When you consider the type of metal associated with Greece, your mind probably jumps to some of the more well known outfits like symphonic death giants Septicflesh or extreme metallers Rotting Christ. You’re not too far off here, Varathron not only shared members with Rotting Christ, but their early albums are considered cornerstones of the Hellenic black metal stage, alongside the releases of Necromantia and the other aforementioned leaders. This week saw the long-running black metal veterans fifth full-length landing up in the promo pile, and being that I somehow unwittingly ended up on a black metal hiatus, I attacked Untrodden Corridors of Hades with some gusto! What I discovered is that, despite the determination of ghoulish frontman and longest running member Stefan Necroabyssious, Varathron has been plagued by member turnover, label changes and an output lacking consistent identity, leaving some questions I’d like answered. Will Untrodden Corridors of Hades follow in the footsteps of a fan favourite like Walpurgisnacht with its hint at Gehenna / Taake-like rawness? Will it try to recapture the early 80’s Manilla Road proto doom feel of His Majesty at the Swamp? Or will Untrodden Corridors of Hades piggyback off Rotting Christ‘s sound and become yet another act merely copying that well travelled sound?
“Kabalistic Invocation of Solomon” opens up with the epic determination of a scene taken straight from Guillermo de Toro’s Pacific Rim. Picture it, Jaegers being dropped with controlled precision from helicopters, the behemoths landing with thundering force to take on the emerging monsterous Kaijus. The track has all the musical grandeur of Rotting Christ and hints to Samael, offset by nasty unhinged whisperings that come across as huge and dramatic, strangled and just downright sick. By the time it ends, it feels like a celebratory victory.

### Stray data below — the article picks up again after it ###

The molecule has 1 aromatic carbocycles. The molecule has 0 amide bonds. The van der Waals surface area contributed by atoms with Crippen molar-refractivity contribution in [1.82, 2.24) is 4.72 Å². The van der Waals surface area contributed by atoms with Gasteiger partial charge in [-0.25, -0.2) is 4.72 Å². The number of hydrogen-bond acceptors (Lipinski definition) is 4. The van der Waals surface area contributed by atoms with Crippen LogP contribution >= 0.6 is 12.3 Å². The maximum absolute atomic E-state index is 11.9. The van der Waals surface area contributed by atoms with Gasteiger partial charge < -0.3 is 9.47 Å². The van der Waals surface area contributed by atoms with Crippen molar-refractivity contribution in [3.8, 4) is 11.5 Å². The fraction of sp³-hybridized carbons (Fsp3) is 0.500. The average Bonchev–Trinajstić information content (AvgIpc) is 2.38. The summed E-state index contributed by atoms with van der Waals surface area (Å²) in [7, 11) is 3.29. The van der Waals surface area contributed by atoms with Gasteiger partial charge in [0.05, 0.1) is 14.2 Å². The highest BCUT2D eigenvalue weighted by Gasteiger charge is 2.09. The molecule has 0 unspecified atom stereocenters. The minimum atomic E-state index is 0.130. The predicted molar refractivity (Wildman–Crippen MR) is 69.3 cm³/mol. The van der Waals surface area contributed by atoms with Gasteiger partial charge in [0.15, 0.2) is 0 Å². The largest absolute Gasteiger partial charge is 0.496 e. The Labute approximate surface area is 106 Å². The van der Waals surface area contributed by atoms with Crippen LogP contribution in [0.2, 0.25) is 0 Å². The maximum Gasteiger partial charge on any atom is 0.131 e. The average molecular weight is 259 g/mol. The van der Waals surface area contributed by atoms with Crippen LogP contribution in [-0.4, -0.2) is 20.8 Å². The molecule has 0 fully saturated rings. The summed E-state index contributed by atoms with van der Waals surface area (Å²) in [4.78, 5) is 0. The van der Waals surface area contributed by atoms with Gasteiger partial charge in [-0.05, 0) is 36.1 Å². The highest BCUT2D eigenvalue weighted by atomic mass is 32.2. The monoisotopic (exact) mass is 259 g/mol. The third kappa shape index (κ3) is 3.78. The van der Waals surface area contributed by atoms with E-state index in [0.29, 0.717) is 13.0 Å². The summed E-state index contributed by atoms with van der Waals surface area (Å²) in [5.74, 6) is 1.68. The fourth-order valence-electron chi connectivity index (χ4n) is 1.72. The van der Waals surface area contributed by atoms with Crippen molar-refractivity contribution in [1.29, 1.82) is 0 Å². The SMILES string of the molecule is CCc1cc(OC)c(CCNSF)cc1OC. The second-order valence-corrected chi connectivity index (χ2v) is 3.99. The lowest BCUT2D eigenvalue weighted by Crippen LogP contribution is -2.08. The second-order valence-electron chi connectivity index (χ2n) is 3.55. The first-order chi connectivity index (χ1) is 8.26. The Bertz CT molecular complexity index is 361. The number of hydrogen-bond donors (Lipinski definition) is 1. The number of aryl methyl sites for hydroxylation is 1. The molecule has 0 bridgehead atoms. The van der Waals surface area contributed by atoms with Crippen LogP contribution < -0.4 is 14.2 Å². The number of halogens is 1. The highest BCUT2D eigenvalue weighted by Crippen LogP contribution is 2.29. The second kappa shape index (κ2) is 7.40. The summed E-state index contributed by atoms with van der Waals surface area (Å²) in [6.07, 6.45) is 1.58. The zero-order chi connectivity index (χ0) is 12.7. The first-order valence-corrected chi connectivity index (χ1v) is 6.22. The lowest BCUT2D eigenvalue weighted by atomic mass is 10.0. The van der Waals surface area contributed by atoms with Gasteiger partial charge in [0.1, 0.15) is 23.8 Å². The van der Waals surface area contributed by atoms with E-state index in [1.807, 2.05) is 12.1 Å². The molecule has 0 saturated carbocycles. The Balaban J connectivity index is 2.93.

“Realm of Obscure” picks up the pace, kicking off with a lively melodic vibe and some roaring vocal theatrics. “Arcane Conjuring” is a return to the mid-paced dedication of the “Kabalistic Invocation of Solomon.” This, along with “Leprocious Lord” and “Death Chant” sound like a convincing blend of the mammoth offering Rotting Christ and Behemoth could deliver were they to collaborate. Untrodden Corridors of Hades holds everything from dramatic black metal vocals, contemplative melodies, militaristic and precise blasting, ramblings that would be at home in a world of suicide and depression, with it all reaching the absolute pinnacle of greatness in “Death Chant.” A track worthy of accompanying Sir Walter Scott’s poem the Death Chant, and more specifically, lines like “Then strange sympathies shall wake, the flesh shall thrill, the nerves shall quake, the wounds renew their clotter’d flood, and every drop cry blood for blood!”
My biggest gripes with the album are the overly clean production style, lack of actual grit and the need for extended time it needs to soak, ruminate and grow on you. On first glance, Untrodden Corridors of Hades brings to the table a lot of what’s already out there by bigger names, but given time and repeat plays, you’re hit a little harder with the vocal malice and other nuances that cement Varathron solidly in your subconscious. In addition to the time needed to grow, the album is packed with lengthy tracks (two in excess of eight minutes), with the two longest bookending the album. Hats off though to Varathron for keeping the album tightened down to just seven deadly, hellish layers. Any more and this would have diluted the experience.
Untrodden Corridors of Hades is dark and heavy, but melodic at the same time, a melting pot of anguish, seething anger and ultimately just pure evil. Despite some shortfalls and having lost the sound of their earlier releases, this feels like Varathron‘s biggest, most mature and ultimately triumphant offering yet.